The 2018 AACE/ACE consensus statement for the treatment of T2D algorithm also provides specific recommendations for blood pressure and lipid control, which the AACE/ACE deems to be the
2 most important risk factors for CVD.16 The guidelines emphasize evaluating CVD risk and stratifying risk in patients. Lipid targets also must be stratified in patients with elevated blood glucose or T2D. The use of statins to treat dyslipidemia is emphasized by the ADA and the AACE/ACE.5,16 The AACE/ACE guidelines also emphasize lifestyle therapy as well as the use of metformin and weight-loss therapies in patients with prediabetes to reduce ASCVD risk factors.16 The AACE/ACE guidelines include algorithms to modify ASCVD risk factors as well as an algorithm to control hyperglycemia. A1C goals need to be individualized based on hypoglycemia risks.16
Numerous trials have demonstrated that, over time, poorly controlled diabetes leads to damage of the heart and blood vessels, and patients with T2D tend to develop CVD at a younger age than individuals without diabetes. Additionally, adults with T2D have a 2-to-4—fold higher risk of cardiovascular morbidity and mortality than adults without diabetes.7 Managed care professionals need to acquire an understanding of and become familiar with the risk factors for CVD in T2D and the burden that diabetes inflicts on patients. Control of these risk factors, as well as an understanding of the link between hyperglycemia and CVD risk, is essential for the optimal management of T2D. Recent trials have demonstrated improved CVD outcomes with several novel glucose-lowering agents. Managed care professionals must evaluate these trials and results to provide optimal care to their patients with T2D. Author affiliation: Adjunct Assistant Professor, University of Kentucky College of Pharmacy, Lexington, KY.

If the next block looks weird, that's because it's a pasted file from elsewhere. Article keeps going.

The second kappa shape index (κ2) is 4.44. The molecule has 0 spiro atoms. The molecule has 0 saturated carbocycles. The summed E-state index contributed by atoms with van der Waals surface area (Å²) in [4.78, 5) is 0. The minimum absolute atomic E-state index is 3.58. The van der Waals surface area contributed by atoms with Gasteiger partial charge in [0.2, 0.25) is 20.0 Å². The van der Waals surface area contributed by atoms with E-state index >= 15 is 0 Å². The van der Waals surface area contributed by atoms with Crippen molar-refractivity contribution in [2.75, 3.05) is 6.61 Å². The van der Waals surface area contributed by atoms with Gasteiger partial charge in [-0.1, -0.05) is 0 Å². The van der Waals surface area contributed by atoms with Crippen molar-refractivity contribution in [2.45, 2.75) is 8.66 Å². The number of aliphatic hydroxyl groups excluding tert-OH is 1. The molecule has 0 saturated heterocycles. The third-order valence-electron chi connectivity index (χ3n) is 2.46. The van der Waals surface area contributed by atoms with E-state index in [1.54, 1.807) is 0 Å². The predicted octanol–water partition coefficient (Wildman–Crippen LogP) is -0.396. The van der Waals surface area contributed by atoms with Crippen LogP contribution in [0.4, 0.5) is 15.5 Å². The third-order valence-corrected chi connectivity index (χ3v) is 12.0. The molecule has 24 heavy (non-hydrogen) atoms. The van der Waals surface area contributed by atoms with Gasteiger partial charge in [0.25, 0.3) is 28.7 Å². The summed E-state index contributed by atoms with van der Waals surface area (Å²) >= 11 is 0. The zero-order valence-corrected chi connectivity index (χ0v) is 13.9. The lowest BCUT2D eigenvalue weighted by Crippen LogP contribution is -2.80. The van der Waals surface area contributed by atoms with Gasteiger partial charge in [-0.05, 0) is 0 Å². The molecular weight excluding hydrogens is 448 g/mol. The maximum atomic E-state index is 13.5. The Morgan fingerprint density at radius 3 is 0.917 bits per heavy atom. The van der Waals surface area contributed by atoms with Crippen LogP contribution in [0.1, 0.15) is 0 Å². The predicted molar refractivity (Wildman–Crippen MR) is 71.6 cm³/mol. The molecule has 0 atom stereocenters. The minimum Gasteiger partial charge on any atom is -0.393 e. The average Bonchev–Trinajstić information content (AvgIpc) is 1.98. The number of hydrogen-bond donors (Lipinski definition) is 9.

Funding source: This activity is supported by an independent educational grant from Boehringer Ingelheim Pharmaceuticals, Inc. and Lilly USA, LLC.
Author disclosure: Dr Hudspeth does not have any relevant financial relationships with commercial interests to disclose.
Authorship information: Concept and design, acquisition of data, drafting of the manuscript, and critical revision of the manuscript for important intellectual content.
Address correspondence to: firstname.lastname@example.org.
Medical writing and editorial support provided by: Ruwaida Vakil, MSc.